At the beginning of the eighteenth century, the construction of Campeche’s fortifications rescued the city from the devastation of unrelenting pirate attacks. Three hundred years later, the surviving walls and fortresses have shifted their focus to tourism, and are presently home to the city’s best museums.
Seven of Campeche’s original eight bastions are still standing, and a satisfying tour of the city can be had by simply following their circular path. We started at the Baluarte de Santiago, which today hosts Campeche’s Botanical Garden. A walk about the small and attractive garden requires very little time, and costs next to nothing.
A bit farther west down the coast, we visited the sea-facing Baluarte de la Soledad which is home to the Museo de Arquitectura Maya. Spread across the bottom floor of the old fort, the museum introduces visitors to the basic concepts of Maya architecture. Each stele, or carved stone column, is accompanied by a point-by-point description of all the elements and glyphs, along with their probable meaning, which really helps in understanding the cryptic art of the Maya.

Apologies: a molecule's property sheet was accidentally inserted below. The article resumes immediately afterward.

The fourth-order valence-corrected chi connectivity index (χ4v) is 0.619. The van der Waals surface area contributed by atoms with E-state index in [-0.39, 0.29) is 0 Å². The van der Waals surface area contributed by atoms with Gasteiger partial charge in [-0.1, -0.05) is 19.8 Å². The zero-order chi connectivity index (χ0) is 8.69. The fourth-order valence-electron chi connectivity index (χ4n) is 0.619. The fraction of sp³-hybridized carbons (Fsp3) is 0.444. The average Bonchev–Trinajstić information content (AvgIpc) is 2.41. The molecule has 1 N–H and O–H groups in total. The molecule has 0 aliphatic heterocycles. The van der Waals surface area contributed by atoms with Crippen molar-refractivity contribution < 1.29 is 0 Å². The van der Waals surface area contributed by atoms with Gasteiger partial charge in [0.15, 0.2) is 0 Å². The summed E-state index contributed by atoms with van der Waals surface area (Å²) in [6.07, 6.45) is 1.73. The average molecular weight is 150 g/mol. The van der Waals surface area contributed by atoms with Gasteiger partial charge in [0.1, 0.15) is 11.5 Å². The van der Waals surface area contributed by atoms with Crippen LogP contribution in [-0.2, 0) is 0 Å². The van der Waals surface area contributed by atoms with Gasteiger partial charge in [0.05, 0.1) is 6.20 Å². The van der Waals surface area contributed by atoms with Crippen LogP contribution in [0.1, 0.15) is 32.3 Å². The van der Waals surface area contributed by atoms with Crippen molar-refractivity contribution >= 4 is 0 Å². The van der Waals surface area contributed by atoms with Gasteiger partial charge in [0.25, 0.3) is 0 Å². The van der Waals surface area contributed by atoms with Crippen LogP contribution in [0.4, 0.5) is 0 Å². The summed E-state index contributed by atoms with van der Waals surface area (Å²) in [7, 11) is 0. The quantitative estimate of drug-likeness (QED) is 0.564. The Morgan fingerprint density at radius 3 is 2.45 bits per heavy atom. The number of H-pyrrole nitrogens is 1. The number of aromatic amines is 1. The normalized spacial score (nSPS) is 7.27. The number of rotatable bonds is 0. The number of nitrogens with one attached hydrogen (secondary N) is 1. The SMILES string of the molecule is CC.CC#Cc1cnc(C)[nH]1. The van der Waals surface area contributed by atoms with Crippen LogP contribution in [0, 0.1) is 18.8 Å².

Next up was the Baluarte de San Carlos and the Museo de la Ciudad. With all the pirate attacks, Campeche has had a more colorful history than most cities, and this museum presents some of its more exciting and blood-soaked episodes. While I was in the bowels of the fort, reading up on the exploits of buccaneers and swashbucklers, Jürgen was on the roof snapping pictures of the city.
On the other side of Campeche is the Puerta de Tierra, a bastion which served as the city’s main entry point. Today, it’s most well-known for its light-and-sound show, performed three times a week. We arrived early for a performance, but didn’t know that a ticket was required. And by the time we realized our error, the show was sold out. Frustrating, because it’s supposed to be rather good.
All of these bastions were impressive, but for the best fortress and museum, you have to travel a couple kilometers outside of the city and scale a tall hill to reach the Museo de Cultura Maya inside the Fuerte de San Miguel. From the top of this fortress, you can enjoy an excellent view over the sea and city. The museum is spread out across ten rooms, with exhibits that focus on archaeological finds from around Campeche State, including some priceless pieces like a glowing jade mask in perfect condition.
January 25, 2014 at 6:26 pm Comment (1)